Forced isolation, job loss, rising prices, mounting stress — a mental health crisis is unfolding globally, and the most vulnerable are the hardest hit. As young adults face pressures like never before, the University of Calgary is launching a new Suicide Awareness and Prevention Framework to provide the help struggling students need most.
“The University of Calgary’s mission is to prevent suicide,” says Debbie Bruckner, senior director, student wellness, access and support. “The only acceptable goal for us is zero suicide.”
Based on the 2019 National College Health Assessment data from University of Calgary students:
- 27 per cent of students surveyed reported having been diagnosed or treated for a mental health condition.
- Within the 12 months prior to the survey, 16 per cent of students reported that they seriously considered suicide and 2.8 per cent reported that they attempted suicide.
- The majority of students reported feeling overwhelmed (88 per cent), very lonely (70 per cent), anxious (69 per cent), or very sad (76 per cent) at some point within the last 12 months.
These survey results are from before UCalgary students faced new pressures from the pandemic.
“Suicide deaths for individuals under the care of health systems are preventable," says Bruckner. "Through our innovative Suicide Awareness and Prevention Framework, we are focused on reducing risk, ensuring effective suicide prevention and intervention strategies and promoting healing and compassion across our campus."
This student-focused framework is groundbreaking in many ways. The University of Calgary is leading the way in acknowledging suicide isn’t just a result of mental illness. It can also come about in healthy people who are overwhelmed, says UCalgary psychiatry professor Dr. Chris Wilkes.
“Suicide is a serious public health concern and a leading cause of death in young adults 18 to 25 years old," says Wilkes. "Worldwide, someone dies from suicide every 40 seconds, up to 800,000 deaths annually.
“At the University of Calgary, we're aiming for zero suicides through a holistic approach that includes promoting awareness through various trainings, working with community agencies, increasing connection and hope, and through evidence-based psycho-education programs. You've heard of CPR. We will use QPR with our campus community – empathetic questions, persuade to seek life and refer to help,” he says.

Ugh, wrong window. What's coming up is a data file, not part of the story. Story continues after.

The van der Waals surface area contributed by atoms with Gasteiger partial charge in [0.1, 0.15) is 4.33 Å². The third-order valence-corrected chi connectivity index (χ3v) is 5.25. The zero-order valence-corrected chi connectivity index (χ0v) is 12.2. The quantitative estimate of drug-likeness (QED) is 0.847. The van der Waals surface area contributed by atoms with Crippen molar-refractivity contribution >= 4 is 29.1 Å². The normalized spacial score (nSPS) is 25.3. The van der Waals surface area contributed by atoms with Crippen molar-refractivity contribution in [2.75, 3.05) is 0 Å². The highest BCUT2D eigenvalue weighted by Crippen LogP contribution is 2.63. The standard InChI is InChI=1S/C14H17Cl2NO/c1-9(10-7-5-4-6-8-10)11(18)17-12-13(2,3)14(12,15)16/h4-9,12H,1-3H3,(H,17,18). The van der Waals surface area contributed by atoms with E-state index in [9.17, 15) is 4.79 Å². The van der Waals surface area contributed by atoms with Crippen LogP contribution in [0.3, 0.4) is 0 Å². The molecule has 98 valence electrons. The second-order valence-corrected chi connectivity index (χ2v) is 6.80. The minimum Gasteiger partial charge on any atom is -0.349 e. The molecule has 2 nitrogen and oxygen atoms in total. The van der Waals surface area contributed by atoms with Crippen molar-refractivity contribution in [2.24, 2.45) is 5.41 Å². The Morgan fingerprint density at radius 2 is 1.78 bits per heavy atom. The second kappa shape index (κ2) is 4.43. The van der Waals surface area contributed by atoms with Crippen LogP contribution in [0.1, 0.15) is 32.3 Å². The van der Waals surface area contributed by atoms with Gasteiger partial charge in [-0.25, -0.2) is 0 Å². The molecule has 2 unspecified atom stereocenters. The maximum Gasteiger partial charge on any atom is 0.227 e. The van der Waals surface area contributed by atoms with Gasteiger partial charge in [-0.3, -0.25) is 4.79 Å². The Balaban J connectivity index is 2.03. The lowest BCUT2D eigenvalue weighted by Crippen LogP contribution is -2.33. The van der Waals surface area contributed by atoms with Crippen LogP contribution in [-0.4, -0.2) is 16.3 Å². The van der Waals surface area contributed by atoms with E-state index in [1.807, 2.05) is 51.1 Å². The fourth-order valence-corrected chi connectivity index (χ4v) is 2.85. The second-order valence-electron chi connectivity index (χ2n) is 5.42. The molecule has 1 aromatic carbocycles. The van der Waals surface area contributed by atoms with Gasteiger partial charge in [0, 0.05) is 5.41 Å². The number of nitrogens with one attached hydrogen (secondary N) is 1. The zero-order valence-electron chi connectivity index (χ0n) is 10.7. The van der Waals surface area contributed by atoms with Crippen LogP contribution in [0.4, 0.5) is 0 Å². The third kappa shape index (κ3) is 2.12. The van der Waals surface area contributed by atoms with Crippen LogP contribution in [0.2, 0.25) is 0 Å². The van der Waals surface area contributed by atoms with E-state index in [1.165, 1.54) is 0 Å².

Individuals at risk of suicide often fall through the cracks in a sometimes fragmented and distracted health-care and mental health system.
Under this framework, developed with students and community agencies, the University of Calgary will facilitate a more systematic approach to quality improvement in these settings which is both available and necessary in both healthcare, community mental health, and post-secondary institutions.
The UCalgary Suicide Awareness and Prevention Framework includes an action plan that will:
- lead a university-wide, safety-orientated culture committed to suicide prevention, reducing stigma and promoting a community of caring
- educate the campus community to provide competent, confident, and caring supports to encourage help-seeking and help-offering
- identify students with suicide risk via skills training, online resources, and within Student Wellness Services’ initial screening and assessment
- reach out and engage students through supportive outreach
- assess and guide through triaging students at-risk of suicide, co-develop a safety plan/case management plan, or transition to community
- transition students to treatment and return to campus. Engage Alberta Health Services and community-based resources to develop transition pathways between university and the community so students can be treated in the community and then smoothly transitioned back to university
- improve and communicate policies, processes, and procedures through continuous quality improvement, identifying clear measures for evaluation
UCalgary’s suicide prevention framework is based on the Campus Mental Health Strategy’s vision to create a caring campus community and the Zero Suicide Framework established by the Zero Suicide Institute and the Suicide Prevention Resource Centre, says Dr. Andrew Szeto, PhD, director of the Campus Mental Health Strategy.
“The time for action to prevent suicides must be now,” says Szeto. “Our students are facing pressures and stresses unlike ever before. Suicides can be prevented, but only when students are able to find adequate help. We’re committed to providing the help they need, when they need it most.”
Staff Wellness leads a number of programs, resources and services to help promote, support, and sustain the health and wellness of faculty and staff at UCalgary.